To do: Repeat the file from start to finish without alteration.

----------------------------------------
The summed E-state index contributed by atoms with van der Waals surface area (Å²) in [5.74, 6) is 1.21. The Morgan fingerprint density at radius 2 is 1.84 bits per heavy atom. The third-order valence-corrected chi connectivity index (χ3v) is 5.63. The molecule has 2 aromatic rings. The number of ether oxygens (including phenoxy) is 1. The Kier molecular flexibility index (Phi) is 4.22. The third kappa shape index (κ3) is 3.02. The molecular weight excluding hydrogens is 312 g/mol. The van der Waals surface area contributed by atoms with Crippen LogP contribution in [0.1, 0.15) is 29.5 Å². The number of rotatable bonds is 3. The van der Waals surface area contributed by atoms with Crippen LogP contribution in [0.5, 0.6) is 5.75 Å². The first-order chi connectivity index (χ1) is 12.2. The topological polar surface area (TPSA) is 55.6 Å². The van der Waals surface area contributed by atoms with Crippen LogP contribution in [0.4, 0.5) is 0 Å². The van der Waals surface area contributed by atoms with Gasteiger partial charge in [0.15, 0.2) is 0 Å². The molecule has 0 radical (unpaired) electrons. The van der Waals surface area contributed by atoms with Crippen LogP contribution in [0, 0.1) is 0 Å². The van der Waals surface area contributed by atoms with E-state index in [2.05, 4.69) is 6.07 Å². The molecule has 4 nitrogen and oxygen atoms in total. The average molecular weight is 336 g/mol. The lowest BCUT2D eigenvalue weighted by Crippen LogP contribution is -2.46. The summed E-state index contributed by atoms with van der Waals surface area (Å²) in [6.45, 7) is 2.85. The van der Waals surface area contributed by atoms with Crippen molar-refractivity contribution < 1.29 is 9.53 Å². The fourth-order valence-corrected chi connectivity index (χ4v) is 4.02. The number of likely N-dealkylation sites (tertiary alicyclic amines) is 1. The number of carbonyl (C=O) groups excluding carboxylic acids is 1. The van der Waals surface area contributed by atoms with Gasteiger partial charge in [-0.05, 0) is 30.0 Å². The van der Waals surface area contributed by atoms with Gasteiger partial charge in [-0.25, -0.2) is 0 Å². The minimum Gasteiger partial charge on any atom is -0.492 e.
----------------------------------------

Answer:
The summed E-state index contributed by atoms with van der Waals surface area (Å²) in [5.74, 6) is 1.21. The Morgan fingerprint density at radius 2 is 1.84 bits per heavy atom. The third-order valence-corrected chi connectivity index (χ3v) is 5.63. The molecule has 2 aromatic rings. The number of ether oxygens (including phenoxy) is 1. The Kier molecular flexibility index (Phi) is 4.22. The third kappa shape index (κ3) is 3.02. The molecular weight excluding hydrogens is 312 g/mol. The van der Waals surface area contributed by atoms with Crippen LogP contribution in [0.1, 0.15) is 29.5 Å². The number of rotatable bonds is 3. The van der Waals surface area contributed by atoms with Crippen LogP contribution in [0.5, 0.6) is 5.75 Å². The first-order chi connectivity index (χ1) is 12.2. The topological polar surface area (TPSA) is 55.6 Å². The van der Waals surface area contributed by atoms with Crippen LogP contribution in [0.4, 0.5) is 0 Å². The van der Waals surface area contributed by atoms with Gasteiger partial charge in [0.15, 0.2) is 0 Å². The molecule has 0 radical (unpaired) electrons. The van der Waals surface area contributed by atoms with Crippen LogP contribution in [0, 0.1) is 0 Å². The van der Waals surface area contributed by atoms with E-state index in [2.05, 4.69) is 6.07 Å². The molecule has 4 nitrogen and oxygen atoms in total. The average molecular weight is 336 g/mol. The lowest BCUT2D eigenvalue weighted by Crippen LogP contribution is -2.46. The summed E-state index contributed by atoms with van der Waals surface area (Å²) in [6.45, 7) is 2.85. The van der Waals surface area contributed by atoms with Crippen molar-refractivity contribution < 1.29 is 9.53 Å². The fourth-order valence-corrected chi connectivity index (χ4v) is 4.02. The number of likely N-dealkylation sites (tertiary alicyclic amines) is 1. The number of carbonyl (C=O) groups excluding carboxylic acids is 1. The van der Waals surface area contributed by atoms with Gasteiger partial charge in [-0.05, 0) is 30.0 Å². The van der Waals surface area contributed by atoms with Gasteiger partial charge in [-0.25, -0.2) is 0 Å². The minimum Gasteiger partial charge on any atom is -0.492 e.